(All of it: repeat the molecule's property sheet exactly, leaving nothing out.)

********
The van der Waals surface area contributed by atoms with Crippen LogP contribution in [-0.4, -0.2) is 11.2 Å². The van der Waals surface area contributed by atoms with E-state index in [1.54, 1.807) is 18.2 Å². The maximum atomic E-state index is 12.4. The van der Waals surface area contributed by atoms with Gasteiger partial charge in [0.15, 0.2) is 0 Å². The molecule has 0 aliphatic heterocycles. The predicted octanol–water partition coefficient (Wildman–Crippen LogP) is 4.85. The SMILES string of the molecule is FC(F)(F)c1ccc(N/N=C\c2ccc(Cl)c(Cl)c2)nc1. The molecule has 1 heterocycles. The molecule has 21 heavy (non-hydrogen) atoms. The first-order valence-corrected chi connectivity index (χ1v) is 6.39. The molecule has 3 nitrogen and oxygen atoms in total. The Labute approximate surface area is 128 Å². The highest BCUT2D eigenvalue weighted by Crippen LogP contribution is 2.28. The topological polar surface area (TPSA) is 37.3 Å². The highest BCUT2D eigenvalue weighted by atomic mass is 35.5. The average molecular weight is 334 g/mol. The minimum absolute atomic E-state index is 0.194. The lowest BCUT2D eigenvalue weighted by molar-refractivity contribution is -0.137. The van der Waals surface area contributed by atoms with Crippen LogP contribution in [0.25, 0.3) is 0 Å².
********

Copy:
The van der Waals surface area contributed by atoms with Crippen LogP contribution in [-0.4, -0.2) is 11.2 Å². The van der Waals surface area contributed by atoms with E-state index in [1.54, 1.807) is 18.2 Å². The maximum atomic E-state index is 12.4. The van der Waals surface area contributed by atoms with Gasteiger partial charge in [0.15, 0.2) is 0 Å². The molecule has 0 aliphatic heterocycles. The predicted octanol–water partition coefficient (Wildman–Crippen LogP) is 4.85. The SMILES string of the molecule is FC(F)(F)c1ccc(N/N=C\c2ccc(Cl)c(Cl)c2)nc1. The molecule has 1 heterocycles. The molecule has 21 heavy (non-hydrogen) atoms. The first-order valence-corrected chi connectivity index (χ1v) is 6.39. The molecule has 3 nitrogen and oxygen atoms in total. The Labute approximate surface area is 128 Å². The highest BCUT2D eigenvalue weighted by Crippen LogP contribution is 2.28. The topological polar surface area (TPSA) is 37.3 Å². The highest BCUT2D eigenvalue weighted by atomic mass is 35.5. The average molecular weight is 334 g/mol. The minimum absolute atomic E-state index is 0.194. The lowest BCUT2D eigenvalue weighted by molar-refractivity contribution is -0.137. The van der Waals surface area contributed by atoms with Crippen LogP contribution in [0.25, 0.3) is 0 Å².